After-hours work is expected.

Don't expect to work your 8-hour shift and turn your brain off at the end of the day. You WILL spend nights, weekends, and holidays learning about the next version of IOS (no, not the apple iOS), features of that new Linux kernel, how to fix the blank Cortana search bar (curse you Microsoft for embedding Bing in the local Windows search), etc. DO NOT expect your boss to give you a big fat bonus for installing Virtual Box on your home computer and spinning up 5 virtual machines to figure out how to configure that load balancer you have been fighting with. DO expect to progress in your career by taking initiative and learning things outside of your normal business hours. DO expect personal and professional growth when you expand your skillset. 

Lastly, and possibly most importantly:

DO NOT get into the IT field expecting to deal with machines all day and not have to interact with people. You will have to work with end-users to determine their needs in order to provide a solution. You will have to ask "silly" questions and you will have to ask the same question 23 different ways before your users will understand what you are really asking. You will get questions about their "adding machines" (yes I have had users submit technology helpdesk tickets asking to plug in a calculator). You will get complaints of no network connectivity when the power is turned off in a building - sometimes this complaint will come from one of your fellow IT professionals. You will find out things about your clients and co-workers that you really did not want to know - who knew that naked gardening was a thing? You will find out that technologically helpless people suddenly know how to clear the cache of their browsers when you take that web filter from monitoring to enforcement.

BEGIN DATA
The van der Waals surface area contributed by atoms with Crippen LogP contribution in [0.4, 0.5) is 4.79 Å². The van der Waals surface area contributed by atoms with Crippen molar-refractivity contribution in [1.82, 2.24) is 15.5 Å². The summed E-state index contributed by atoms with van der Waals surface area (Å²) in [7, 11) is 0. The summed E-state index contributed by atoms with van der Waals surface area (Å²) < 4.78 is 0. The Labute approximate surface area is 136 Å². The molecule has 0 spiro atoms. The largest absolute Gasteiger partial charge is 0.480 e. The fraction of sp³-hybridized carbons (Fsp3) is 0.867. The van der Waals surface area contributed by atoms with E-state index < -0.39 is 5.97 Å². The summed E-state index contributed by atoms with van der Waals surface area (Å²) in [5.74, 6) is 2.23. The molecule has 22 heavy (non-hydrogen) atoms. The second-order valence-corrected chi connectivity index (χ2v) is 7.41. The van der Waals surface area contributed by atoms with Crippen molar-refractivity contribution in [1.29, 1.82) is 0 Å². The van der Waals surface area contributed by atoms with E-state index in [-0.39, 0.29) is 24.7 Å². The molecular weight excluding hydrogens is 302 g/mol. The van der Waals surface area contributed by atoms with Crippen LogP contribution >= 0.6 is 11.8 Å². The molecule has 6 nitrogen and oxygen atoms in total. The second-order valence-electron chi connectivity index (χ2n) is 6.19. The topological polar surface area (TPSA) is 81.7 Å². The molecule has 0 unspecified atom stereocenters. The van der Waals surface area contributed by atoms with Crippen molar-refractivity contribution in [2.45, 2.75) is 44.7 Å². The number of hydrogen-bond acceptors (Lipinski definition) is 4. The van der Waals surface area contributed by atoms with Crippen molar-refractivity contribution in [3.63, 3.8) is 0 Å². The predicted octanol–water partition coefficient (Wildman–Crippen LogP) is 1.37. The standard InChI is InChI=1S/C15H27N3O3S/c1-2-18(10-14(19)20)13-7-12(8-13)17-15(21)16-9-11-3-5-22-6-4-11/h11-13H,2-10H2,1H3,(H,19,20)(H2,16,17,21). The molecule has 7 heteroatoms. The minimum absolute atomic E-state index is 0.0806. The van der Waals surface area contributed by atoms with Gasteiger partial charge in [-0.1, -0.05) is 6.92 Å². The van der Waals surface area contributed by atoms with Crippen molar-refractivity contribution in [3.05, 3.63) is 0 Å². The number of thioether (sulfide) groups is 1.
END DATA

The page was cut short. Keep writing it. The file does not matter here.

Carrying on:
Ultimately the world of an Information Technology Professional revolves around people and customer service. 


Most of this is based on personal opinions and experiences. I would like to give credit for the header image to Markus Spiske on Unsplash